Coast Guard to establish safety zone for Huntington Beach airshow

An illustration of the safety zone enforced by the Coast Guard Los Angeles-Long Beach Captain of the Port for the scheduled Sept. 28 - October 1, 2017 Huntington Beach air show. The Captain of the Port establishes safety zones during high-profile events to minimize hazards. U.S. Coast Guard illustration.

An illustration of the safety zone enforced by the Coast Guard Los Angeles-Long Beach Captain of the Port for the scheduled Sept. 28 – October 1, 2017 Huntington Beach air show. The Captain of the Port establishes safety zones during high-profile events to minimize hazards. U.S. Coast Guard illustration.

SAN PEDRO, Calif. — For the safety of the air show spectators, a temporary safety zone is planned off the coast of Huntington Beach beginning Thursday and ending Sunday.

The Captain of the Port establishes safety zones during high-profile events to minimize hazards. The safety zone is scheduled to encompass all navigable waters from the surface to the sea floor off the coast of Huntington Beach.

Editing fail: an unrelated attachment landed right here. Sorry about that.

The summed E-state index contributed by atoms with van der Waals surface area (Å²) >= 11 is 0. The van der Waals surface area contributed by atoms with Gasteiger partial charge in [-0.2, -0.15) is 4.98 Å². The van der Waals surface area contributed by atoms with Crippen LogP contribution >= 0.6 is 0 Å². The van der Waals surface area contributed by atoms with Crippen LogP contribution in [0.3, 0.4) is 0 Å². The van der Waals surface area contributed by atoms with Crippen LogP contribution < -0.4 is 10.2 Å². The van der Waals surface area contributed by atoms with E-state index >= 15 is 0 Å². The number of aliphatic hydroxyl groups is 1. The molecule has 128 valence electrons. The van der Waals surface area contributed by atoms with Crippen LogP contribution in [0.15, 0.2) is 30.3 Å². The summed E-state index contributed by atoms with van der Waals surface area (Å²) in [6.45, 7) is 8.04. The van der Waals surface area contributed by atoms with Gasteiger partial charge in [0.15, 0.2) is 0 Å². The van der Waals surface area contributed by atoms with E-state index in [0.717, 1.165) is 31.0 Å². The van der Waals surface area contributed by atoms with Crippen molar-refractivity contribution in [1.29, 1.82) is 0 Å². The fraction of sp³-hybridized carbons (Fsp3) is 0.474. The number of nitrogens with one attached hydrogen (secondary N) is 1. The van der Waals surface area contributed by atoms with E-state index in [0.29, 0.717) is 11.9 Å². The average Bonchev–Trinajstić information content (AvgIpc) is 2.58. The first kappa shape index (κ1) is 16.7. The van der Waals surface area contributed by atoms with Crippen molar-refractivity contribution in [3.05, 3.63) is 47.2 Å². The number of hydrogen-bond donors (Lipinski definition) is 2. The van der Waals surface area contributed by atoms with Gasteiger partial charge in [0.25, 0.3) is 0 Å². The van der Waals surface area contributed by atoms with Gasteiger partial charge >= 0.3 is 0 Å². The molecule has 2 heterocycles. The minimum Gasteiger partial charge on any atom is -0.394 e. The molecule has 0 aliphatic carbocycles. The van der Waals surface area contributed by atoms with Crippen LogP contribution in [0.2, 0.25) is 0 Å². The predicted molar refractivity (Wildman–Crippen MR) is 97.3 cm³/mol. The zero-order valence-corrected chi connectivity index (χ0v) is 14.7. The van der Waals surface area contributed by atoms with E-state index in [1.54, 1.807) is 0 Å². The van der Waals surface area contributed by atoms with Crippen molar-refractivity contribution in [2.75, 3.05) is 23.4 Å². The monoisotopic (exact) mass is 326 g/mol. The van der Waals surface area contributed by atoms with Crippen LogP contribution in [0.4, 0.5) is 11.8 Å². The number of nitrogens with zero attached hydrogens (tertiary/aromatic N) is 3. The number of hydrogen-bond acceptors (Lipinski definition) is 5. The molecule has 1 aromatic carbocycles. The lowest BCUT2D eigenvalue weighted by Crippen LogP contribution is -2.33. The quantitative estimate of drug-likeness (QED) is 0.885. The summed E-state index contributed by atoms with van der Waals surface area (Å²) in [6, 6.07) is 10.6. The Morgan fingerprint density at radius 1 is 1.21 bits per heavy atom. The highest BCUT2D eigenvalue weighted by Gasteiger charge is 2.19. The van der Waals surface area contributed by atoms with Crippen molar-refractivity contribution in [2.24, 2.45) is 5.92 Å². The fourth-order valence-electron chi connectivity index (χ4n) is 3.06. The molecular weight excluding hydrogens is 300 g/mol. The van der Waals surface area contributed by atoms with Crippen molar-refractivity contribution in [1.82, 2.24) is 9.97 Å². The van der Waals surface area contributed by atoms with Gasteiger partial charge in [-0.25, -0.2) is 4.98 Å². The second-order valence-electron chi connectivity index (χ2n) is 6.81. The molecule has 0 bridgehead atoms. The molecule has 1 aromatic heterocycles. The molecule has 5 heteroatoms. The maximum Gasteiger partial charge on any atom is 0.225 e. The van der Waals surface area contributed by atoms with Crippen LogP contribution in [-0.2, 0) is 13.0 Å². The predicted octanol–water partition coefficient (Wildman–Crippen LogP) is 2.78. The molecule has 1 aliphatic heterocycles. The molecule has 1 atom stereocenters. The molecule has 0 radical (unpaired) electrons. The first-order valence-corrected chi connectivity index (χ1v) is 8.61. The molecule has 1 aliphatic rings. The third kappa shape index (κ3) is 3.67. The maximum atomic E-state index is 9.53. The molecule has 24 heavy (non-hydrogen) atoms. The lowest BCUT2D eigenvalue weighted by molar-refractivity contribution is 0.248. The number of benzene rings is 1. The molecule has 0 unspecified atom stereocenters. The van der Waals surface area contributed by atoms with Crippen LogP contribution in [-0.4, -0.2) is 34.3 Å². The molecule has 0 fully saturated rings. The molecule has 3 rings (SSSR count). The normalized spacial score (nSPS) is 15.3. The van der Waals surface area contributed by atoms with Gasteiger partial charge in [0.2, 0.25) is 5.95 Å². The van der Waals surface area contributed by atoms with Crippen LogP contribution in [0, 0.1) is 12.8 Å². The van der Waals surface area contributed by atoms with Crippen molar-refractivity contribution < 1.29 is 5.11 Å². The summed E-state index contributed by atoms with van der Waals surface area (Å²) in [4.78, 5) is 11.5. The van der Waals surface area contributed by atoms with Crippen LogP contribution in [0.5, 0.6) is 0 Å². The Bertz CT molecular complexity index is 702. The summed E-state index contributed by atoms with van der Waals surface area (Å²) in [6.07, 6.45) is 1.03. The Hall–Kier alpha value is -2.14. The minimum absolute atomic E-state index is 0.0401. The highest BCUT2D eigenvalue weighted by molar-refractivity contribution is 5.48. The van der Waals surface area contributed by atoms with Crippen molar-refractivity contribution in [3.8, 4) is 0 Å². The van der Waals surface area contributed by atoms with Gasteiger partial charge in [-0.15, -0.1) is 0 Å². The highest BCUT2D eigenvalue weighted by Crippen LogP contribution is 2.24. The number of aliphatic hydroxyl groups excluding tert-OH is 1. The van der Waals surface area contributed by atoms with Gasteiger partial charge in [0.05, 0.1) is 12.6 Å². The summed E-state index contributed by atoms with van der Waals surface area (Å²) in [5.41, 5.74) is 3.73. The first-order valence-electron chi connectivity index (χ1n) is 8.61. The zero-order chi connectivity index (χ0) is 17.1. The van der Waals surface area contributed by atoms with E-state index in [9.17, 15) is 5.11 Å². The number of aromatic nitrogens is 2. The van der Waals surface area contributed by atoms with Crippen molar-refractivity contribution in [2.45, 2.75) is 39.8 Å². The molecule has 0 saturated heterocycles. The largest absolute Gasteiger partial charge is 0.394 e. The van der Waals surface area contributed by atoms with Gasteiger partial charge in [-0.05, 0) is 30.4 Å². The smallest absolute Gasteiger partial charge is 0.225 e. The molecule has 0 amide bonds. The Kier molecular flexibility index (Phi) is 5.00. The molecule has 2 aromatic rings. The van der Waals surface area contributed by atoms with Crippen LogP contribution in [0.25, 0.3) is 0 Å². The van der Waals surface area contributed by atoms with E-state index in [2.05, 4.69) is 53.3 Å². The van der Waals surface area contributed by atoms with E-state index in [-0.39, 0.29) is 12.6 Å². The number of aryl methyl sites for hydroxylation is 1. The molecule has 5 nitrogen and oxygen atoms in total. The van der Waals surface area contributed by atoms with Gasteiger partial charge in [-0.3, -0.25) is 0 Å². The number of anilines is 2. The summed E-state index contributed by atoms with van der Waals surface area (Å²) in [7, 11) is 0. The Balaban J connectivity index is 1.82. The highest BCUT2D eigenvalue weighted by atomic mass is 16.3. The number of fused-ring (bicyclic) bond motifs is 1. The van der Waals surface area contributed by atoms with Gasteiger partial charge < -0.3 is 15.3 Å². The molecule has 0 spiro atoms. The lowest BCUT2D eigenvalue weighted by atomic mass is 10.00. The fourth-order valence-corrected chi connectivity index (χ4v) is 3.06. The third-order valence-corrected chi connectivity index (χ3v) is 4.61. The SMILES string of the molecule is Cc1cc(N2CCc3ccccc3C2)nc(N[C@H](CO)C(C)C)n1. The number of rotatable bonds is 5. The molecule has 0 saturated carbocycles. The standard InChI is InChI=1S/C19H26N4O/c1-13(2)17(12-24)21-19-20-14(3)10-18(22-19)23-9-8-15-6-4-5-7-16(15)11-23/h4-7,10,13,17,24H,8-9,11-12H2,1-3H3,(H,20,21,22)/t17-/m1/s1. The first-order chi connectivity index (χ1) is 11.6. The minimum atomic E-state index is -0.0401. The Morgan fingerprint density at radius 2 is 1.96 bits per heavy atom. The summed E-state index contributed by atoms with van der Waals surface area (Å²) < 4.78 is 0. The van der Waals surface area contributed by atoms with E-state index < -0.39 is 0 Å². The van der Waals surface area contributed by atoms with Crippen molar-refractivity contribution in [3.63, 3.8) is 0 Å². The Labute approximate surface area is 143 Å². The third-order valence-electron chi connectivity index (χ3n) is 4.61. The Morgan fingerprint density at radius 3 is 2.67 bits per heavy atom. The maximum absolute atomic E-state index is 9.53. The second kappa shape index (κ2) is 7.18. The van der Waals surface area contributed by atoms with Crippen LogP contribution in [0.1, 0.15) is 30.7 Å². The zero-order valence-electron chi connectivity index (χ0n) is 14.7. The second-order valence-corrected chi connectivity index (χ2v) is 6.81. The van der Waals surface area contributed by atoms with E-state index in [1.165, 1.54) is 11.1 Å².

The Federal Aviation Administration has instituted a five nautical mile radius temporary flight restriction around the safety zone prohibiting the use of unmanned aerial systems also known as drones.

Entering or operating in the safety zone is prohibited unless authorized by the Captain of the Port of Los Angeles. Persons desiring to transit the safety zone must first obtain authorization from the COTP or her designated representative. To seek permission to transit the area, call 310-521-3801 or use marine-band radio via VHF-FM channel 16.

More information can be found in the local notice to mariners by contacting the Coast Guard Sector Los Angeles-Long Beach command duty officer through VHF channel 16 or by dialing 310-521-3801.

An illustration of the safety zone enforced by the Coast Guard Los Angeles-Long Beach Captain of the Port for the scheduled Sept. 28 – October 1, 2017 Huntington Beach air show. The Captain of the Port establishes safety zones during high-profile events to minimize hazards. U.S. Coast Guard illustration.

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